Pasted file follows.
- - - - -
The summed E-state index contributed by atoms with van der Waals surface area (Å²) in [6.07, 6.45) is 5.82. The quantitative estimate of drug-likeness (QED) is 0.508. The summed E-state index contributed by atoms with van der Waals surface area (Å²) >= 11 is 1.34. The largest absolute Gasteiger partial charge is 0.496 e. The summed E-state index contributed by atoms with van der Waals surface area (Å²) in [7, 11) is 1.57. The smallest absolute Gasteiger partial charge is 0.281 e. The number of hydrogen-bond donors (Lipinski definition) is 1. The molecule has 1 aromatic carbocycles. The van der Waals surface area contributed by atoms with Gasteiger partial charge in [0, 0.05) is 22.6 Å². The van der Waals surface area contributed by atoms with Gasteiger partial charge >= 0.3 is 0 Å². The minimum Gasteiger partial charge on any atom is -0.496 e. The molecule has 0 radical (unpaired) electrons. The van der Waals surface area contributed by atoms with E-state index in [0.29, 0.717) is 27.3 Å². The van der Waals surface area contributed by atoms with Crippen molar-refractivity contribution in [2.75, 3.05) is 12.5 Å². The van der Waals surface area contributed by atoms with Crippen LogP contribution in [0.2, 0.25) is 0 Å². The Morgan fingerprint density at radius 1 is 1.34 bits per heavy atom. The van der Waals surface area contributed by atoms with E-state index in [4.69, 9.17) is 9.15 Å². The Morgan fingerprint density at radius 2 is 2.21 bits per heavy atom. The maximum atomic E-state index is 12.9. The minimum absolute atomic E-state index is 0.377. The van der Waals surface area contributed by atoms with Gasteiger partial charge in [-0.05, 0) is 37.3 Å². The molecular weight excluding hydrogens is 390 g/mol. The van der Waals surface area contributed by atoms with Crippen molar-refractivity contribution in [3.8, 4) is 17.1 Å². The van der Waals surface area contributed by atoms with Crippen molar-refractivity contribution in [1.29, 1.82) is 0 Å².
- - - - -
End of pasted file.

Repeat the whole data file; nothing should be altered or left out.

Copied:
The summed E-state index contributed by atoms with van der Waals surface area (Å²) in [6.07, 6.45) is 5.82. The quantitative estimate of drug-likeness (QED) is 0.508. The summed E-state index contributed by atoms with van der Waals surface area (Å²) >= 11 is 1.34. The largest absolute Gasteiger partial charge is 0.496 e. The summed E-state index contributed by atoms with van der Waals surface area (Å²) in [7, 11) is 1.57. The smallest absolute Gasteiger partial charge is 0.281 e. The number of hydrogen-bond donors (Lipinski definition) is 1. The molecule has 1 aromatic carbocycles. The van der Waals surface area contributed by atoms with Gasteiger partial charge in [0, 0.05) is 22.6 Å². The van der Waals surface area contributed by atoms with Gasteiger partial charge >= 0.3 is 0 Å². The minimum Gasteiger partial charge on any atom is -0.496 e. The molecule has 0 radical (unpaired) electrons. The van der Waals surface area contributed by atoms with E-state index in [0.29, 0.717) is 27.3 Å². The van der Waals surface area contributed by atoms with Crippen molar-refractivity contribution in [2.75, 3.05) is 12.5 Å². The van der Waals surface area contributed by atoms with Crippen LogP contribution in [0.2, 0.25) is 0 Å². The Morgan fingerprint density at radius 1 is 1.34 bits per heavy atom. The van der Waals surface area contributed by atoms with E-state index in [4.69, 9.17) is 9.15 Å². The Morgan fingerprint density at radius 2 is 2.21 bits per heavy atom. The maximum atomic E-state index is 12.9. The minimum absolute atomic E-state index is 0.377. The van der Waals surface area contributed by atoms with Gasteiger partial charge in [-0.05, 0) is 37.3 Å². The molecular weight excluding hydrogens is 390 g/mol. The van der Waals surface area contributed by atoms with Crippen molar-refractivity contribution in [3.8, 4) is 17.1 Å². The van der Waals surface area contributed by atoms with Crippen molar-refractivity contribution in [1.29, 1.82) is 0 Å².